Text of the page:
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You found your dream house, your home loan is approved, and you’re waiting for the settlement day to finally receive the keys to your home. There’s just one more thing left for you to do – a pre-settlement inspection to ensure you receive the house in the same condition you signed up for.


What is a pre-settlement inspection?
 

A pre-settlement inspection is the final inspection of the property that takes place closer to the settlement date but after the contract of sale is signed. As per law, home buyers are entitled to one pre-settlement inspection before finalising their purchase. This helps ensure everything is in order and that the property’s condition matches what is described in the contract.

 

Why is it important to carry out a pre-settlement inspection? 

A pre-settlement inspection is your final chance to check that the property is in the same condition that you agreed to when you signed the sale contract. It is an opportunity to check that everything listed in the sale contract is still on the property and working as expected. If you find something missing or spot some sign of damage that didn’t exist when you signed the contract, you can ask the seller to fix these issues before the deal is finally through. Your conveyancer can even ask the seller to push the settlement date if the repairs cannot be completed by the settlement date. Alternatively, a lower price may be negotiated if you plan to do the repairs on your own after settlement.

A pre-settlement inspection also allows you to check if the seller has met all the conditions laid out in the sale agreement. For instance, the seller may have promised to fix a defect before settlement, but you need to be sure that this has been completed and that you’re satisfied with the result.

To sum it up, a pre-settlement inspection is important to ensure:

  1.   The property is in the condition that was agreed upon in the contract of sale. 
  2.   All contractual obligations have been met.
  3.   The fittings and fixtures listed in the contract are working and in order.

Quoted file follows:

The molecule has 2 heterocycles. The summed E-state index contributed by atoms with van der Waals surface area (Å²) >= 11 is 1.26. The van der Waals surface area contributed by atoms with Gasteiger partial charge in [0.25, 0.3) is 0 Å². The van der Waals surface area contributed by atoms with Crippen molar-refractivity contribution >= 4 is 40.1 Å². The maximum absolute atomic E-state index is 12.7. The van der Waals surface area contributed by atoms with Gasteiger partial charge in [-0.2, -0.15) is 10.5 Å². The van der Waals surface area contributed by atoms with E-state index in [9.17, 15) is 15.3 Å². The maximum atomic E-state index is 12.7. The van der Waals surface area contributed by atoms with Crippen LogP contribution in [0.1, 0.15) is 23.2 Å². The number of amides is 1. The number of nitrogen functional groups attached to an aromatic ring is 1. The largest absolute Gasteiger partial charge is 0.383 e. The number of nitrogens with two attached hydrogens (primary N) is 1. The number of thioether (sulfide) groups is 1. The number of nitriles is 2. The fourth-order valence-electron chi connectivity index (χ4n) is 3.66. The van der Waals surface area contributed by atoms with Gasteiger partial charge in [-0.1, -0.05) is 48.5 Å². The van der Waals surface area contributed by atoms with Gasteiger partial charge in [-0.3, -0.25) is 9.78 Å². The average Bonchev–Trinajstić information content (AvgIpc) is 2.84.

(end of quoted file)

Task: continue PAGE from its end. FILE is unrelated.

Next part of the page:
4.   No rubbish is lying around in the house (read boxes, cartons and other waste material left behind by the      residents of the house), and it can be immediately occupied.

 

When should you organise a pre-settlement inspection?

You should organise a pre-settlement inspection as close to the settlement date as possible. Most homes usually have a 30 to 90-day settlement period, and a lot can change during this time. Organising a pre-settlement agreement towards the end of this period can help you check whether the house is in the condition you agreed upon when signing the contract.

Homeowners generally organise the pre-settlement inspection a week before the settlement date. This is close enough to the settlement date but gives the seller a few days to make any last-minute fixes or repairs. However, it’s worth checking with your conveyancer if there are any specific rules in your area regarding pre-settlement inspections. For instance, in South Australia, you can only carry out a pre-settlement inspection if it was agreed upon in the contract of sale. (source

 

What to look for in a pre-settlement inspection?

Here’s a list of some important things you should check in a pre-settlement inspection to ensure the property is in working order and can be occupied immediately after settlement.


1. Visible signs of damage

The seller must fix any visible damage to the property (unless agreed otherwise in the sale contract) before handing it over to you. This may include cracks in the walls, broken plumbing or fixtures, door knobs that don’t work, or even broken doors and windows.


2. Fittings and fixtures

Your sale agreement will typically have a detailed record of the fittings and fixtures in the house that come with the sale. For example, the carpet may be a part of the sale, but the seller takes the curtains with them. 

The pre-settlement inspection is the time to check whether all the agreed items are present on the property or not. Similarly, you should check if the seller has removed the things that were supposed to be removed in the sale agreement


3. Electricity and plumbing issues

You don’t want to move into a house with power or water issues. While it may sound exhausting, you must confirm that the switchboards, power outlets, heating and air conditioning systems, and even gas stoves in the house are working properly.

It’s also worth checking the water flow in tubs and sinks. Keep your eyes open for any water leakage or seepage marks, which could indicate plumbing issues.

 

4. Any agreed repairs

You may have found some defects in the house during the previous inspections and flagged them to the seller. If the seller agreed to fix these defects in the contract of sale, this is the time to check whether the repairs were completed or not. If not, you should request the seller to complete the work as agreed to in the contract.


5. Garbage or junk

Any garbage or junk left on the property becomes your headache after the settlement is complete. Therefore, it’s important to confirm that the seller has removed any unnecessary items and rubbish that the occupants of the property may have left behind. 

You can use this list as part of your pre-settlement inspection plan but remember that this is not an exhaustive list. It’s important to consult your sale contract to make sure you don’t miss out on anything important. If you find any defects during your final inspection, you should immediately notify the seller and ask them to fix things before the settlement date. You can also ask your conveyancer to renegotiate the terms of the contract if you find significant issues with the property or if the seller refuses to cooperate. 

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